“We’ve had a decent amount of people but our Instagram business was really busy today too, so that was a little elevated,” Murphy said. “I think people are at home or at work on their phones a lot.”

Murphy is actively trying to avoid being sucked into her phone and the news, and being at work was helping her achieve that goal.

“Today is obviously very anxiety-inducing no matter what happens so to be able to stay busy and help customers and be surrounded by beautiful things helps keep your mind off the craziness,” Murphy said.

She said she might wait to catch up on the news because she doesn’t expect there to be a final decision soon because of all the mail-in ballots. Murphy already voted and has been encouraging others to vote, saying she likes seeing all the early involvement.

Her customers mentioned the election as they came into the store on Election Day.

“Seen a few stickers and a couple people have mentioned that they voted or have been getting out to keep their minds off things,” Murphy said.

Murphy is not too worried about post-election chaos; The Domestic is far enough off the beaten path that she thinks they wouldn’t be affected if chaos erupted.

“Honestly it’s just been a stressful year and then adding an election on top of all of it, we’re all just doing our best to get through it and enjoy it as we can,” Murphy said.

Rodney Washington and Jacob Washington, Fades Barbershop

In a normal week, Jacob Washington stops by his father’s barbershop at least once. Usually, one or more of his brothers end up stopping by at the same time, and it’s a chance for the family to see each other outside of the house – and for the boys to get their hair cut.

On Election Day, Jacob brought his father, Rodney Washington, lunch and was sitting in the chair ready to get his cut.

Rodney’s store, Fades, has been in the same location for 17 years. He has over 400 clients and said COVID-19 has affected his business in one notable way.

“When everybody came back they had a lot of hair,” Washington said.

Tuesday is usually a mediocre day for cuts, Washington said, and Election Day was no different.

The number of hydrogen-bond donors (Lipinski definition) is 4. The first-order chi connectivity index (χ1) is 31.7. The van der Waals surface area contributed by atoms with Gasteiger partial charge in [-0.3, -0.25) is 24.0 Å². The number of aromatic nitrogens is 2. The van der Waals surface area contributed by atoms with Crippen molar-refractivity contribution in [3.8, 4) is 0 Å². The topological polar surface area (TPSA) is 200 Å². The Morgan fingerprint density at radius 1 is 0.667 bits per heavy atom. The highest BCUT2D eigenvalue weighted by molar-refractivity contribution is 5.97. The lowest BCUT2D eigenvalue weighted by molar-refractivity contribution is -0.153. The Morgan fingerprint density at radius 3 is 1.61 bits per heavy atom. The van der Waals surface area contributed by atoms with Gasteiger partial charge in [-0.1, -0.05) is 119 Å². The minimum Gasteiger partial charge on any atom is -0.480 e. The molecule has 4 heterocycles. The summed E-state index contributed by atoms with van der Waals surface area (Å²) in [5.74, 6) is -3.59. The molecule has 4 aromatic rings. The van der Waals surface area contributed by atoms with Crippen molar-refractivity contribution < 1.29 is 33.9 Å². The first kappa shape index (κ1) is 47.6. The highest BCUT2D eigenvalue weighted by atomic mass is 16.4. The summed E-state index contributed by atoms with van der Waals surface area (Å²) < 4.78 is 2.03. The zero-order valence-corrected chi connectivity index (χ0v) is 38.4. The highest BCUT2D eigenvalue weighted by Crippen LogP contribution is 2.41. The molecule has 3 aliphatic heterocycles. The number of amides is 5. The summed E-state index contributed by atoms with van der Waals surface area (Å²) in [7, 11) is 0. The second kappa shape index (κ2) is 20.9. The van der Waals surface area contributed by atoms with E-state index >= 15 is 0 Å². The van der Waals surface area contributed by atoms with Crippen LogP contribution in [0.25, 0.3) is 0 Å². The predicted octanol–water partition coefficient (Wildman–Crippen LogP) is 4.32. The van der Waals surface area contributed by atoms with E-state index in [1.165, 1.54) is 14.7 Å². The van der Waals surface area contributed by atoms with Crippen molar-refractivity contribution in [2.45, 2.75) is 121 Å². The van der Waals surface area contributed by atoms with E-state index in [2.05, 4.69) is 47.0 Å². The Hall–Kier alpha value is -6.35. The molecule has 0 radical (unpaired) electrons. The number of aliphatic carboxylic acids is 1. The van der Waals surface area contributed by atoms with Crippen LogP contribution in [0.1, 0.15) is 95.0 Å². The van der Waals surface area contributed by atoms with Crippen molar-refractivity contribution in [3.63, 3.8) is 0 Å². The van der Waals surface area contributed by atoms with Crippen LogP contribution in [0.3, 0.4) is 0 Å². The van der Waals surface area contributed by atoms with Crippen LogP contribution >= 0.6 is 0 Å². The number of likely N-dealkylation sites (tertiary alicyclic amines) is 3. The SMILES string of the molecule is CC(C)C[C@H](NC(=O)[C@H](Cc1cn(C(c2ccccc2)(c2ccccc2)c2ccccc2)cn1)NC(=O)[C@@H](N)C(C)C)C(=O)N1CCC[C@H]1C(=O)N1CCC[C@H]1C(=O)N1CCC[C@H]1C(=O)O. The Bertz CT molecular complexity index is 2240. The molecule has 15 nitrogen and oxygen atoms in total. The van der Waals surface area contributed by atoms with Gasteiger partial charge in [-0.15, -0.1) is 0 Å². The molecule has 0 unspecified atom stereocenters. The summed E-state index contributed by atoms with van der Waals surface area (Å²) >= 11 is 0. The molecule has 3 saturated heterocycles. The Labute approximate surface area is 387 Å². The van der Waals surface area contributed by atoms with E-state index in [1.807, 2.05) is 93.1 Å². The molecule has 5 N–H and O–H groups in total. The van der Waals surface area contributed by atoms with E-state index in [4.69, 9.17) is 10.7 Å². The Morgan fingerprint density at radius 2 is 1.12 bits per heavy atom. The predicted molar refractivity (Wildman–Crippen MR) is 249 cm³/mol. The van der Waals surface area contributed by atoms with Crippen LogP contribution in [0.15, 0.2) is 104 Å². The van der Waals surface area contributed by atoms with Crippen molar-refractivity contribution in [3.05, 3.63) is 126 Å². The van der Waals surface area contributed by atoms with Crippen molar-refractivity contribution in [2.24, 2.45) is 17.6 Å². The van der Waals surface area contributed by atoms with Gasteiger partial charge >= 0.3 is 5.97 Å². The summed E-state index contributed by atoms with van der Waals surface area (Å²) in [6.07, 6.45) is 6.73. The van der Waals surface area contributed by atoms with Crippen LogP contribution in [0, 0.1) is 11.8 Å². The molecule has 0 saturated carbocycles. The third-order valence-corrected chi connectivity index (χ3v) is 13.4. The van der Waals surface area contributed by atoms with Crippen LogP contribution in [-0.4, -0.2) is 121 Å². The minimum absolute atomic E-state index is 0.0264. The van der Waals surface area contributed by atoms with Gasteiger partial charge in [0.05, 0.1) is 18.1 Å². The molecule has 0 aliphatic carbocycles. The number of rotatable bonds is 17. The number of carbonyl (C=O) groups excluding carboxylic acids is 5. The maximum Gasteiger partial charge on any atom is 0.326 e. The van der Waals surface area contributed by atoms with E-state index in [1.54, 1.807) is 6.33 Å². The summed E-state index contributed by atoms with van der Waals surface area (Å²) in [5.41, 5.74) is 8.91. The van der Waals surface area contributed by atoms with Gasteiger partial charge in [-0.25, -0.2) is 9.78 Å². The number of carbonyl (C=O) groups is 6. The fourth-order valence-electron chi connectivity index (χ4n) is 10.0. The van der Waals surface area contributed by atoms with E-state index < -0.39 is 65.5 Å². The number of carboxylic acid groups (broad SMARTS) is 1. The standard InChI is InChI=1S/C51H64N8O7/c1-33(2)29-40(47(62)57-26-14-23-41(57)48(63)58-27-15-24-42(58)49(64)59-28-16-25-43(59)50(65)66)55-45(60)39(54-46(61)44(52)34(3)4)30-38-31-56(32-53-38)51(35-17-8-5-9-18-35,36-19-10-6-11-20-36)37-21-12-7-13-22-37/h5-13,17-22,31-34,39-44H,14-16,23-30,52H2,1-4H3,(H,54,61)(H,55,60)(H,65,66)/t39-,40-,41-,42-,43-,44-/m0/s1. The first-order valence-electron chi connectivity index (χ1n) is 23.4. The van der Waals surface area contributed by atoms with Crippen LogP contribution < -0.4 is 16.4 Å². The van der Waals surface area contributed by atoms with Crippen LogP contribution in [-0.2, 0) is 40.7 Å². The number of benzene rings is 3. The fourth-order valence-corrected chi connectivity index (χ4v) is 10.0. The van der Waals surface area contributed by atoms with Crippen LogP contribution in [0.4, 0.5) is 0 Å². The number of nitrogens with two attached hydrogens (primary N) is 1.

Jacob said he was treating it like a normal day because no matter how the election went, results would not be available that night.

“No matter the outcome you can’t change it. No one of us can singlehandedly change what’s going to happen in the next couple days so you roll with the punches that you get,” Jacob said.

Jacob, a student at Transylvania University, said he voted early and had an easy time. He said voting has been high visibility this year.

“You walk down the street, you see more and more people talking about ‘I just voted’. That’s the only thing I’ve heard this week, that’s the only thing you see pop up any type of social media, any web browser, it’s ‘vote vote vote’,” Jacob said.

Washington brings that kind of civic engagement into the barbershop.

“I bring up the topic with them, I been doing that for some time,” Washington said. By the early afternoon, Washington had had 12 clients on Election day – 11 of whom had already voted.

While larger businesses like UK gave many employees the day of, Jacob said it was important for the barbershop to be open on Election Day, especially after missing business due to shutdowns.

“The thing about it is this is a small business versus those larger corporations are bigger, bigger institutions closing down cause they have the ability and manpower to do that,” Jacob said.

After 30 years in the business and having already weathered the COVID-19 shutdowns, Washington said he was not too concerned about ups and downs from the election.

“I roll right with it.”